Hipgnosis Songs Fund Reportedly Grapples With Investor Unrest — And Adjacent Calls to Divest Certain Catalogs

Hipgnosis songs fund
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Hipgnosis songs fund
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Photo Credit: Hipgnosis Songs Fund

Hipgnosis Songs Fund (LON: SONG) is reportedly considering selling off “less attractive” catalogs in an attempt to improve its stock price and assuage investor concerns.

Word of Hipgnosis Songs Fund’s rumored catalog-sale plans just recently came to light in a report from the Financial Times, which last year published multiple pieces pertaining to the Merck Mercuriadis-led entity’s operational status. Not to be confused with Hipgnosis Song Management – the Blackstone-backed “investment adviser” of the publicly traded fund – HSF has for some time been unable to raise new capital via share issuances or, in turn, scoop up additional catalogs.

That’s because the company’s shares are trading at a substantial discount to the value of its owned music assets – at least according to the much-debated valuation assigned by a “catalog appraiser.” In coordination with a heavy dose of debt, this point has for a while prevented HSF from closing fresh deals.

Of course, Hipgnosis Songs Fund – which is set to release its annual earnings report tomorrow – did however scoop up all manner of catalogs before encountering the obstacles, dropping north of $1 billion during the 2021 fiscal year alone and inking deals with Barry Manilow, Jimmy Iovine, and Shakira, to name just a few.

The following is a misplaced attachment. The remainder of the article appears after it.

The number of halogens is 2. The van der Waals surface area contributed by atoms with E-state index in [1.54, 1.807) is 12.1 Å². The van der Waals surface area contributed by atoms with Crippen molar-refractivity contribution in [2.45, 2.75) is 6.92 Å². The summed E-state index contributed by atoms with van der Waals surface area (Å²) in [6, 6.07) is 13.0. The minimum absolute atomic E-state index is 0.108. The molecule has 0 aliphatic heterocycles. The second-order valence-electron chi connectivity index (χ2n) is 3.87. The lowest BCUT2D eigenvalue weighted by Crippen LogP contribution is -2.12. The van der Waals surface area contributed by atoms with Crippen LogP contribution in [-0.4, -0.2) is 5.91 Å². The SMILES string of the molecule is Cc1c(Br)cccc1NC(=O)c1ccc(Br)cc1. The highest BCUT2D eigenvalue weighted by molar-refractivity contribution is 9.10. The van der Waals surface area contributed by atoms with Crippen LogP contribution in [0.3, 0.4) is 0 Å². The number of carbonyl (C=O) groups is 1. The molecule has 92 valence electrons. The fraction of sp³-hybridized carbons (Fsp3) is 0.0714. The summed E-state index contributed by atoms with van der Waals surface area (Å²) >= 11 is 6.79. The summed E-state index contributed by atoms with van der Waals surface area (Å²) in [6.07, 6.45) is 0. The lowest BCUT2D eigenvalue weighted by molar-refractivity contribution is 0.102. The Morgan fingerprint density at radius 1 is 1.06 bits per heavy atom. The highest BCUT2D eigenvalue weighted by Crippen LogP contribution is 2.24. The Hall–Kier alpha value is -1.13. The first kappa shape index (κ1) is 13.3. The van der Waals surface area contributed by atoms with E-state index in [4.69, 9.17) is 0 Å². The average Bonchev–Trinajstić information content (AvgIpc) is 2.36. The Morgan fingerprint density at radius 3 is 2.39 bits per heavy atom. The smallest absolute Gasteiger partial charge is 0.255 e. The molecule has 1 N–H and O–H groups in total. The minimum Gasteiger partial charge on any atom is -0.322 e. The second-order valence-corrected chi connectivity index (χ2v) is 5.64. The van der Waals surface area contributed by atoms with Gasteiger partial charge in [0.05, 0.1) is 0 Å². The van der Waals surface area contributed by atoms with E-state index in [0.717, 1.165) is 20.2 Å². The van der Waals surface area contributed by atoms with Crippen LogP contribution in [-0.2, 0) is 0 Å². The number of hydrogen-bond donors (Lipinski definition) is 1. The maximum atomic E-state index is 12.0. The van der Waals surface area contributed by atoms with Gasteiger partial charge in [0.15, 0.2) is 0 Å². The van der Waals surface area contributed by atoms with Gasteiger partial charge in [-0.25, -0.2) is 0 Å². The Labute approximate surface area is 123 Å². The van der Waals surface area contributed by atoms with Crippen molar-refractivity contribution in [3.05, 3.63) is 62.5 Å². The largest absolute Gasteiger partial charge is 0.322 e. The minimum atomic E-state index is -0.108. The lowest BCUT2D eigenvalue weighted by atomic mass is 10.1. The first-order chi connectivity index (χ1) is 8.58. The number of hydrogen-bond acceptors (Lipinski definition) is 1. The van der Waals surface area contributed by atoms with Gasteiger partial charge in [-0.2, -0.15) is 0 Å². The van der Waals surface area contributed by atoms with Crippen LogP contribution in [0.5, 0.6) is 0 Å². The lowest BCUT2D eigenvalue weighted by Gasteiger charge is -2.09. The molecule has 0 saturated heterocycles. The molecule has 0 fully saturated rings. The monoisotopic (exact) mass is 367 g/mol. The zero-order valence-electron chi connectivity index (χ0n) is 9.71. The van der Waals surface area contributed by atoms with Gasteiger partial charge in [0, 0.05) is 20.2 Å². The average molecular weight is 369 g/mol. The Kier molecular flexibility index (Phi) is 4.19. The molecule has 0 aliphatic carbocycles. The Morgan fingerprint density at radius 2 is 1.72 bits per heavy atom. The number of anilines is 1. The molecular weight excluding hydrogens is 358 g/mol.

2022 also saw the company repurchase a substantial number of shares, and it bears highlighting that some analysts have expressed relatively optimistic views of HSF’s positioning and path forward. Nevertheless, as mentioned at the outset, certain investors are reportedly pushing for the sale of select assets to fuel a continued share buyback effort.

According to the FT, “several top investors” would like HSF “to sell off non-core assets” – with a professional associated with an investment firm that holds 4.9 percent of Hipgnosis Songs Fund rather directly urging higher-ups “‘to dispose of less attractive catalogues in the portfolio.’”

While this individual opted not to identify which catalog(s) he believes it makes sense to divest, he would “‘be disappointed if they were selling the family silver to buy shares.’”

In September of 2020, Hipgnosis acquired Big Deal Music Group – and the publisher’s 4,400-track catalog, in terms of areas to trim (without sacrificing ultra-valuable holdings) should execs opt for a sale. Additionally, November of 2020 brought with it a multifaceted $323 million, 42-catalog investment for Hipgnosis, execs from which have per the FT spoken to at least one prospective bidder about a possible selloff deal.

Needless to say, though, there are questions surrounding this suggested plan of action – particularly relating to the exact price that Hipgnosis’ “less attractive” IP would fetch against the backdrop of rising rates and related economic factors.

Moreover, a different investor, affiliated this time with an entity in possession of a 6.2 percent HSF stake, touched upon the potential pitfalls of slicing up the fund’s holdings and said he’d “‘prefer them to carry on and let revenues grow and eventually the valuation should reflect the performance of the portfolio.’”